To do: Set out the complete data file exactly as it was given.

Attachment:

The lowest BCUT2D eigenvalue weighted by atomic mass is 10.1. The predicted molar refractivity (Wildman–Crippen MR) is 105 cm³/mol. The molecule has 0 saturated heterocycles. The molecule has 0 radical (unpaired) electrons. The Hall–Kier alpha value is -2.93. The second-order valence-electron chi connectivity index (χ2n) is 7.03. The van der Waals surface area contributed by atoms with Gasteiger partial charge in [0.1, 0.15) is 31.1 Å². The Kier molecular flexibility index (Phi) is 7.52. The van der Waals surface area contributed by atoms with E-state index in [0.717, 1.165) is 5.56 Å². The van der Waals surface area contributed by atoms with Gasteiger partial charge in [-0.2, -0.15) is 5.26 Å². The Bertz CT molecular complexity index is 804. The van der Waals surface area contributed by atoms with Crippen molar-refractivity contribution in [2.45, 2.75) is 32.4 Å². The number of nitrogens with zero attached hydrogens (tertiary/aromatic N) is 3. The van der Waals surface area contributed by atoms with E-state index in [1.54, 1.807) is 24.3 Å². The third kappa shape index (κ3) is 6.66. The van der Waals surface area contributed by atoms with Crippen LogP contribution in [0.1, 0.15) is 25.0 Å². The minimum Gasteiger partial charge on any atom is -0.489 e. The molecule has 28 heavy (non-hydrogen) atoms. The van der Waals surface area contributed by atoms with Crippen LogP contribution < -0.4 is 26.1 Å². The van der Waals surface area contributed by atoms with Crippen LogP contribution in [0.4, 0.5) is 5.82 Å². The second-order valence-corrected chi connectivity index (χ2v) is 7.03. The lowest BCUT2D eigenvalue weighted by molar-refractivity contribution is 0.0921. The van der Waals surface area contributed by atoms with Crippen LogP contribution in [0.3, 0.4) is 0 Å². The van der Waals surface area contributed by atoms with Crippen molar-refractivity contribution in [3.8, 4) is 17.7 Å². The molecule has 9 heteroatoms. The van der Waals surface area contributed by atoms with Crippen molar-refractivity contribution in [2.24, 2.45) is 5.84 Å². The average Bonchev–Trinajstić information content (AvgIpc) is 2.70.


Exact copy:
The lowest BCUT2D eigenvalue weighted by atomic mass is 10.1. The predicted molar refractivity (Wildman–Crippen MR) is 105 cm³/mol. The molecule has 0 saturated heterocycles. The molecule has 0 radical (unpaired) electrons. The Hall–Kier alpha value is -2.93. The second-order valence-electron chi connectivity index (χ2n) is 7.03. The van der Waals surface area contributed by atoms with Gasteiger partial charge in [0.1, 0.15) is 31.1 Å². The Kier molecular flexibility index (Phi) is 7.52. The van der Waals surface area contributed by atoms with E-state index in [0.717, 1.165) is 5.56 Å². The van der Waals surface area contributed by atoms with Gasteiger partial charge in [-0.2, -0.15) is 5.26 Å². The Bertz CT molecular complexity index is 804. The van der Waals surface area contributed by atoms with Crippen molar-refractivity contribution in [2.45, 2.75) is 32.4 Å². The number of nitrogens with zero attached hydrogens (tertiary/aromatic N) is 3. The van der Waals surface area contributed by atoms with E-state index in [1.54, 1.807) is 24.3 Å². The third kappa shape index (κ3) is 6.66. The van der Waals surface area contributed by atoms with Crippen LogP contribution in [0.1, 0.15) is 25.0 Å². The minimum Gasteiger partial charge on any atom is -0.489 e. The molecule has 28 heavy (non-hydrogen) atoms. The van der Waals surface area contributed by atoms with Crippen LogP contribution < -0.4 is 26.1 Å². The van der Waals surface area contributed by atoms with Crippen LogP contribution in [0.4, 0.5) is 5.82 Å². The second-order valence-corrected chi connectivity index (χ2v) is 7.03. The lowest BCUT2D eigenvalue weighted by molar-refractivity contribution is 0.0921. The van der Waals surface area contributed by atoms with Crippen LogP contribution in [0.3, 0.4) is 0 Å². The van der Waals surface area contributed by atoms with Crippen molar-refractivity contribution in [3.8, 4) is 17.7 Å². The molecule has 9 heteroatoms. The van der Waals surface area contributed by atoms with Crippen molar-refractivity contribution in [2.24, 2.45) is 5.84 Å². The average Bonchev–Trinajstić information content (AvgIpc) is 2.70.